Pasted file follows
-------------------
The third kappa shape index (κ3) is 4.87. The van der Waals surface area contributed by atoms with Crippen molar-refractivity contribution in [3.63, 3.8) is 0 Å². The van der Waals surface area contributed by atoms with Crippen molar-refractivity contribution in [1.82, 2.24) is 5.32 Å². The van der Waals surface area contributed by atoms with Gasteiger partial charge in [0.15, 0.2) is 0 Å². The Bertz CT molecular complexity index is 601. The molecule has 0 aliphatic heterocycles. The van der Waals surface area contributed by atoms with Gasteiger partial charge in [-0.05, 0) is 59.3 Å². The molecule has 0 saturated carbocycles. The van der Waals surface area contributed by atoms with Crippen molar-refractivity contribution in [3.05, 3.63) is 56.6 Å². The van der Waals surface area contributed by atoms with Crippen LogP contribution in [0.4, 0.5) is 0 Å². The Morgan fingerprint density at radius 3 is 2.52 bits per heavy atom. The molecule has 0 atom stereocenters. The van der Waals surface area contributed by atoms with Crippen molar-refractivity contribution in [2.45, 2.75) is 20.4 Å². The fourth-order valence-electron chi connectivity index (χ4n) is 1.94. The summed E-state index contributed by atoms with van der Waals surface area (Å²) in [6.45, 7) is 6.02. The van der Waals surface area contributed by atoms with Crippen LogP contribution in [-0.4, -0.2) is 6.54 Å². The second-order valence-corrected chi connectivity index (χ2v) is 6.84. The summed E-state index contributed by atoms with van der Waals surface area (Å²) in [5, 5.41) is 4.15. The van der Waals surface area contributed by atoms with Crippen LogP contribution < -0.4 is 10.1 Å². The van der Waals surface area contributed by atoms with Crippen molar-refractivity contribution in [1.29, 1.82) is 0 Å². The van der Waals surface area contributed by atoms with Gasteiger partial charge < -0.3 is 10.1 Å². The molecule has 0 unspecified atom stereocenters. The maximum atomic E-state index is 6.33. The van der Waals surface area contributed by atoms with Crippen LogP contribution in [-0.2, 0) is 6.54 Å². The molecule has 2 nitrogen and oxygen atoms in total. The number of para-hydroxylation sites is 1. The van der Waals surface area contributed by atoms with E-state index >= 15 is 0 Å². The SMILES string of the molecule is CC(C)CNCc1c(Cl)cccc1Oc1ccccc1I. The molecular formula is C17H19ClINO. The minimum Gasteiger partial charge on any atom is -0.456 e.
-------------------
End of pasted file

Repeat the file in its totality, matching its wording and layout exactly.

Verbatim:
The third kappa shape index (κ3) is 4.87. The van der Waals surface area contributed by atoms with Crippen molar-refractivity contribution in [3.63, 3.8) is 0 Å². The van der Waals surface area contributed by atoms with Crippen molar-refractivity contribution in [1.82, 2.24) is 5.32 Å². The van der Waals surface area contributed by atoms with Gasteiger partial charge in [0.15, 0.2) is 0 Å². The Bertz CT molecular complexity index is 601. The molecule has 0 aliphatic heterocycles. The van der Waals surface area contributed by atoms with Gasteiger partial charge in [-0.05, 0) is 59.3 Å². The molecule has 0 saturated carbocycles. The van der Waals surface area contributed by atoms with Crippen molar-refractivity contribution in [3.05, 3.63) is 56.6 Å². The van der Waals surface area contributed by atoms with Crippen LogP contribution in [0.4, 0.5) is 0 Å². The Morgan fingerprint density at radius 3 is 2.52 bits per heavy atom. The molecule has 0 atom stereocenters. The van der Waals surface area contributed by atoms with Crippen molar-refractivity contribution in [2.45, 2.75) is 20.4 Å². The fourth-order valence-electron chi connectivity index (χ4n) is 1.94. The summed E-state index contributed by atoms with van der Waals surface area (Å²) in [6.45, 7) is 6.02. The van der Waals surface area contributed by atoms with Crippen LogP contribution in [-0.4, -0.2) is 6.54 Å². The second-order valence-corrected chi connectivity index (χ2v) is 6.84. The summed E-state index contributed by atoms with van der Waals surface area (Å²) in [5, 5.41) is 4.15. The van der Waals surface area contributed by atoms with Crippen LogP contribution < -0.4 is 10.1 Å². The van der Waals surface area contributed by atoms with Crippen molar-refractivity contribution in [1.29, 1.82) is 0 Å². The van der Waals surface area contributed by atoms with Gasteiger partial charge < -0.3 is 10.1 Å². The molecule has 0 unspecified atom stereocenters. The maximum atomic E-state index is 6.33. The van der Waals surface area contributed by atoms with Crippen LogP contribution in [-0.2, 0) is 6.54 Å². The molecule has 2 nitrogen and oxygen atoms in total. The number of para-hydroxylation sites is 1. The van der Waals surface area contributed by atoms with E-state index >= 15 is 0 Å². The SMILES string of the molecule is CC(C)CNCc1c(Cl)cccc1Oc1ccccc1I. The molecular formula is C17H19ClINO. The minimum Gasteiger partial charge on any atom is -0.456 e.